Thanks to all those liberal Democrats who stayed home on November 4th… This is what you did for the American 99%.
“The Ryan budget.” Them’s fightin’ words. Democrats have long railed against the Republican blueprint by Mitt Romney’s 2012 running mate, but they never really had to worry about stopping it. They may have to take it a little more seriously, now that Republicans have won control of the U.S. Senate and still hold the House. But if they play their cards better than they did in this year’s midterm elections, this may just give them a renewed line of attack for 2016.
The House keeps passing Ryan budgets each year but so long as Democrats controlled the Senate, the proposals never really stood a chance of implementation, or debate, or even headline-grabbing veto threats. The last version of the plan by Budget Committee Chairman Paul Ryan of Wisconsin passed in April. It advocated about $5 trillion in federal spending cuts over a decade by revamping and constraining the growth of Medicare, and cutting healthcare, food stamps, education and farm spending. While Americans like concepts such as fiscal responsibility, polls since 2012 suggested there could be a backlash to aspects of Ryan’s plans, especially to fiddling with Medicare.
Representative Chris Van Hollen of Maryland, the top Democrat on the House Budget Committee, said in an interview Friday that when budget season rolls around early next year, “it’s kind of hard for Republicans in Congress to turn to their voters and say, ‘You know that Ryan Republican budget we always pushed for? We weren’t really serious.’ So I think there will be tremendous pressure for Republicans to pass a virtually identical version, and with Republicans in control of the Senate it’s hard to see how they duck that issue. Bottom line is, they’re now firing with real budget bullets and I do believe their budget does great harm to lots of people in this country. It’s going to be a wake-up call to the public.”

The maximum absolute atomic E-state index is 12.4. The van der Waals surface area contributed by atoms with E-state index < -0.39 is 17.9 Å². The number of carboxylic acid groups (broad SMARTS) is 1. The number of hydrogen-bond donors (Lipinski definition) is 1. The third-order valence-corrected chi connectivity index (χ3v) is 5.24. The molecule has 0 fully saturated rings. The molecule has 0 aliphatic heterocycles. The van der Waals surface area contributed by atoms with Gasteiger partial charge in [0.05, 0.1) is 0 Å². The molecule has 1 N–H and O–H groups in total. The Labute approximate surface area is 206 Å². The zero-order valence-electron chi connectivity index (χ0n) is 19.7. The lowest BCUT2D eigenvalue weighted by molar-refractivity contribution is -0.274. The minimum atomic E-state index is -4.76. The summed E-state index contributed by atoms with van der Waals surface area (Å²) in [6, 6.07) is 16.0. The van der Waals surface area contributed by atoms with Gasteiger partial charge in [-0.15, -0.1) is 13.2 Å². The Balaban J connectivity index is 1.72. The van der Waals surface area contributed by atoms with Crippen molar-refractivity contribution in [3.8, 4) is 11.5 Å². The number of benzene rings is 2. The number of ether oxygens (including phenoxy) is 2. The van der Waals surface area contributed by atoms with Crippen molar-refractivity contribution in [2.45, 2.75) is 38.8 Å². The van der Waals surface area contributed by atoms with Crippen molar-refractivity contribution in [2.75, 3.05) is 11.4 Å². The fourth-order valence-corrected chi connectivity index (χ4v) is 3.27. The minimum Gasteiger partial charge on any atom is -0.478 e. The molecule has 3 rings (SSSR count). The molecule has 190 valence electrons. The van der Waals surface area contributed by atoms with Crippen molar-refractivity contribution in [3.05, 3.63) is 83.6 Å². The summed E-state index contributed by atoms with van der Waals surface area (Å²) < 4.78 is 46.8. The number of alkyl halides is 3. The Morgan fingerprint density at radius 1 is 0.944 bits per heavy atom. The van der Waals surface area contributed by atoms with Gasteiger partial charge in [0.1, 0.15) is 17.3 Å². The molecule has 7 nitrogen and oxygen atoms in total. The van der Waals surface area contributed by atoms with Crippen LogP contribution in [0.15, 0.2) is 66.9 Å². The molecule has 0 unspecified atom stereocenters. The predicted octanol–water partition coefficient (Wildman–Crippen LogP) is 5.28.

Some of the key areas of partisan contention in any upcoming budget debate:
Ryan’s plan shifted Medicare, which provides health services to seniors, to a premium support model. It assumed the creation of an insurance exchange in 2024 where seniors could purchase insurance. Those who enrolled in the Medicare program before 2024 would have entered the existing fee-for-service model. Under that new system, seniors would choose between purchasing a private plan through the exchange or traditional fee-for-service Medicare. Seniors would receive subsidies to offset the cost of purchasing private coverage through the exchange. The plan would also institute means testing within Medicare programs, whereby wealthier seniors would receive a lower subsidy amount and low-income seniors would receive more. Insurers offering coverage through the Medicare exchange would have to offer insurance to all beneficiaries choosing to enroll in a private plan. The plan also assumes that the retirement age for Medicare would be increased to match the current Social Security retirement age of 67. Democrats have used the proposal in recent campaigns to accuse Republicans of undermining a promise to America’s seniors and especially hurting those of modest means.